In the summer of 1974, the Church Commissioners received notice from the District Surveyor either to make extensive restorations or demolish Vulliamy’s Christ Church. By September, the site was cleared and the Institute again applied to the University Grants Committee for the finance to build Wing Block C, thus giving balance to the space enclosed by the SOAS extension, which Lasdun thought essential. The money never came, and the site remains undeveloped to this day; trees were planted to stop students playing football on it. At least the spine building was completed all the way to Gordon Square by 1978. The Institute finally added a library in 1993, although funding constraints meant that while Lasdun worked up a scheme that matched the anodised aluminium curtain walling, it would not be built to the ziggurat design that had so long been intended.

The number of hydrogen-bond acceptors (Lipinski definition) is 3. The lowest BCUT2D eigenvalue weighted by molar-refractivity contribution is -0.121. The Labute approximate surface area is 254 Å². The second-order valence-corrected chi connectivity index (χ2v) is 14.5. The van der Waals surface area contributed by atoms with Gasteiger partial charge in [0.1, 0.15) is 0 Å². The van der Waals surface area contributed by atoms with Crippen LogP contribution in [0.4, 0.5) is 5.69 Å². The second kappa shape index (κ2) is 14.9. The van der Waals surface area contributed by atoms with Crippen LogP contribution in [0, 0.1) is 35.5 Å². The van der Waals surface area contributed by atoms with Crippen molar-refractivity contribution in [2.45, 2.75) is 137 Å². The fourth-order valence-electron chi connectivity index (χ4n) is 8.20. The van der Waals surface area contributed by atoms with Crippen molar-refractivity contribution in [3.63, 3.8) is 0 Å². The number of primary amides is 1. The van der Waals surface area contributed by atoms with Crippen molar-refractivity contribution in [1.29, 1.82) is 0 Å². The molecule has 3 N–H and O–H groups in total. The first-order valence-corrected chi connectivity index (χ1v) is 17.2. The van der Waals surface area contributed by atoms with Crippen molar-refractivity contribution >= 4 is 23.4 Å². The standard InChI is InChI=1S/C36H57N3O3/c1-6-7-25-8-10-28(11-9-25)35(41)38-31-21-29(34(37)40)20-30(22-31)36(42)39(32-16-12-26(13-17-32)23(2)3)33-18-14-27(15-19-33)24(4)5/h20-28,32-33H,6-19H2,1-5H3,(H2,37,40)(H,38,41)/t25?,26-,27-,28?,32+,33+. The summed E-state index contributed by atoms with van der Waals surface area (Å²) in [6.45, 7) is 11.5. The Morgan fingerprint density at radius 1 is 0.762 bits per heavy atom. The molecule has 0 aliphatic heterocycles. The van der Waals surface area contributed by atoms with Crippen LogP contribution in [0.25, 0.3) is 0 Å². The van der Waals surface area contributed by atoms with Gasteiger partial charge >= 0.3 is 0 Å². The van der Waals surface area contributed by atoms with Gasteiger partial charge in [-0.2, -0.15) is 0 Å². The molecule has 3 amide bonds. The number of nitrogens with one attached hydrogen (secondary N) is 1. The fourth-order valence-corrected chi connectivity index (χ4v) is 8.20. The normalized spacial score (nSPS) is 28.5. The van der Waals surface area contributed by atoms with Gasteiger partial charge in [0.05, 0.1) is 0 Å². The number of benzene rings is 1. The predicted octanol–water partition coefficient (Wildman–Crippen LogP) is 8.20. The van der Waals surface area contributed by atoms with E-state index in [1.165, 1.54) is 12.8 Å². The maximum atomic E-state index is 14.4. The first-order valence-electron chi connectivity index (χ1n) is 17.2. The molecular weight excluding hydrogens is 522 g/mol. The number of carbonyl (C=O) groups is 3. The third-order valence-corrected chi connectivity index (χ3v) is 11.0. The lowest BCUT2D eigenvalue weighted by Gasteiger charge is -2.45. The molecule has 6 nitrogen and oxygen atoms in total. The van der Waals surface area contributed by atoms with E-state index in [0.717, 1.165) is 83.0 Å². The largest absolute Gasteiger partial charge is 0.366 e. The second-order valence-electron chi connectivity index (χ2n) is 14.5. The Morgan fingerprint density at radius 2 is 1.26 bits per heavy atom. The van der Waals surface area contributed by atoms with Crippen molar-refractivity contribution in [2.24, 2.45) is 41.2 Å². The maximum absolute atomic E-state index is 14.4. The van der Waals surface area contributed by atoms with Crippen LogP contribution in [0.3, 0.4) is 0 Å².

The building was not well received initially. The 800-foot monumental façade along the full length of Bedford Way, with its five sentry-like service towers rising to 115 feet, attracted most criticism. William Curtis identified it as a relative of the ‘Teaching Wall’ at the University of East Anglia, but without the softening benefit of the changes in direction there, describing it as having a “megastructural, elephantine quality…[that] does seem to lack subtlety and poetry”. By applying the same language to the grid of Bloomsbury’s streets, the building took on additional power, its straight lines implying an immovable strength. Lasdun always said that the spine was designed to “protect the precinct from the noise of traffic in Bedford Way”. However, the Institute’s Secretary Willis Dixon wrote: “We did not want long corridors, in which if you lie on the floor you can detect the curvature of the earth”.
In 2000, the year before his death, in a final, fitting irony, Lasdun’s building won its own Grade II* listing, meaning that in latter-day Woburn Square, old and new now stand forever as signifiers of a global change in microcosm.